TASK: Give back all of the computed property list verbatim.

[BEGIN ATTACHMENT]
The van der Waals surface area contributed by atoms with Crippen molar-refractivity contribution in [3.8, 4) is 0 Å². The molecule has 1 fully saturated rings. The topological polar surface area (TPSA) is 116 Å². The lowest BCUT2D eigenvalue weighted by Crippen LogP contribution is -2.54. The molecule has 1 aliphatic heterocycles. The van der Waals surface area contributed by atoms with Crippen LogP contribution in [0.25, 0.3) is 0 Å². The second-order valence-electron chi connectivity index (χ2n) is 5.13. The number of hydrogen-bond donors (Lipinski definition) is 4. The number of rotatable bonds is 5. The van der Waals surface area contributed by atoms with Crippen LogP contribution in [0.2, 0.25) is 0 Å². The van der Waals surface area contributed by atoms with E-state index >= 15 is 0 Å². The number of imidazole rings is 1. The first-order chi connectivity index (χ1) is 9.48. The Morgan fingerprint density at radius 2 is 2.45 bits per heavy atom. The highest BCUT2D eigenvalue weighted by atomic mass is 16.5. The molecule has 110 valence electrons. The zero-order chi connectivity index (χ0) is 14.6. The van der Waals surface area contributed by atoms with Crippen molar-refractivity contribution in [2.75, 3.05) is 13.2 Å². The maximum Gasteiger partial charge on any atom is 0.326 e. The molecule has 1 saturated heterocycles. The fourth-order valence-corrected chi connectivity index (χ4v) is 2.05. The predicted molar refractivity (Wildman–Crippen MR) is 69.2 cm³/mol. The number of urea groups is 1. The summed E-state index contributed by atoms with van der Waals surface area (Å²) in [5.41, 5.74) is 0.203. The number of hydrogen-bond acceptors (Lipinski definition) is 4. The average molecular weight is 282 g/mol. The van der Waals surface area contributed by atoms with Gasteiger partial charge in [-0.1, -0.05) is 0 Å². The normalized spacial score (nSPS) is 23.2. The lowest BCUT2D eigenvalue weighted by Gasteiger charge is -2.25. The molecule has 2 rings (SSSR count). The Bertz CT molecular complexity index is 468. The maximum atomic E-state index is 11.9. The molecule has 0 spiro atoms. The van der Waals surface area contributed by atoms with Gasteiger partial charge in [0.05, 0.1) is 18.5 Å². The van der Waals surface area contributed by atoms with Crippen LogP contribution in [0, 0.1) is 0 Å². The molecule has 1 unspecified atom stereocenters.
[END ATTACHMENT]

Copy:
The van der Waals surface area contributed by atoms with Crippen molar-refractivity contribution in [3.8, 4) is 0 Å². The molecule has 1 fully saturated rings. The topological polar surface area (TPSA) is 116 Å². The lowest BCUT2D eigenvalue weighted by Crippen LogP contribution is -2.54. The molecule has 1 aliphatic heterocycles. The van der Waals surface area contributed by atoms with Crippen LogP contribution in [0.25, 0.3) is 0 Å². The second-order valence-electron chi connectivity index (χ2n) is 5.13. The number of hydrogen-bond donors (Lipinski definition) is 4. The number of rotatable bonds is 5. The van der Waals surface area contributed by atoms with Crippen LogP contribution in [0.2, 0.25) is 0 Å². The van der Waals surface area contributed by atoms with E-state index >= 15 is 0 Å². The number of imidazole rings is 1. The first-order chi connectivity index (χ1) is 9.48. The Morgan fingerprint density at radius 2 is 2.45 bits per heavy atom. The highest BCUT2D eigenvalue weighted by atomic mass is 16.5. The molecule has 110 valence electrons. The zero-order chi connectivity index (χ0) is 14.6. The van der Waals surface area contributed by atoms with Crippen molar-refractivity contribution in [2.75, 3.05) is 13.2 Å². The maximum Gasteiger partial charge on any atom is 0.326 e. The molecule has 1 saturated heterocycles. The fourth-order valence-corrected chi connectivity index (χ4v) is 2.05. The predicted molar refractivity (Wildman–Crippen MR) is 69.2 cm³/mol. The number of urea groups is 1. The summed E-state index contributed by atoms with van der Waals surface area (Å²) in [5.41, 5.74) is 0.203. The number of hydrogen-bond acceptors (Lipinski definition) is 4. The average molecular weight is 282 g/mol. The van der Waals surface area contributed by atoms with Gasteiger partial charge in [-0.1, -0.05) is 0 Å². The normalized spacial score (nSPS) is 23.2. The lowest BCUT2D eigenvalue weighted by Gasteiger charge is -2.25. The molecule has 2 rings (SSSR count). The Bertz CT molecular complexity index is 468. The maximum atomic E-state index is 11.9. The molecule has 0 spiro atoms. The van der Waals surface area contributed by atoms with Gasteiger partial charge in [0.05, 0.1) is 18.5 Å². The van der Waals surface area contributed by atoms with Crippen LogP contribution in [0, 0.1) is 0 Å². The molecule has 1 unspecified atom stereocenters.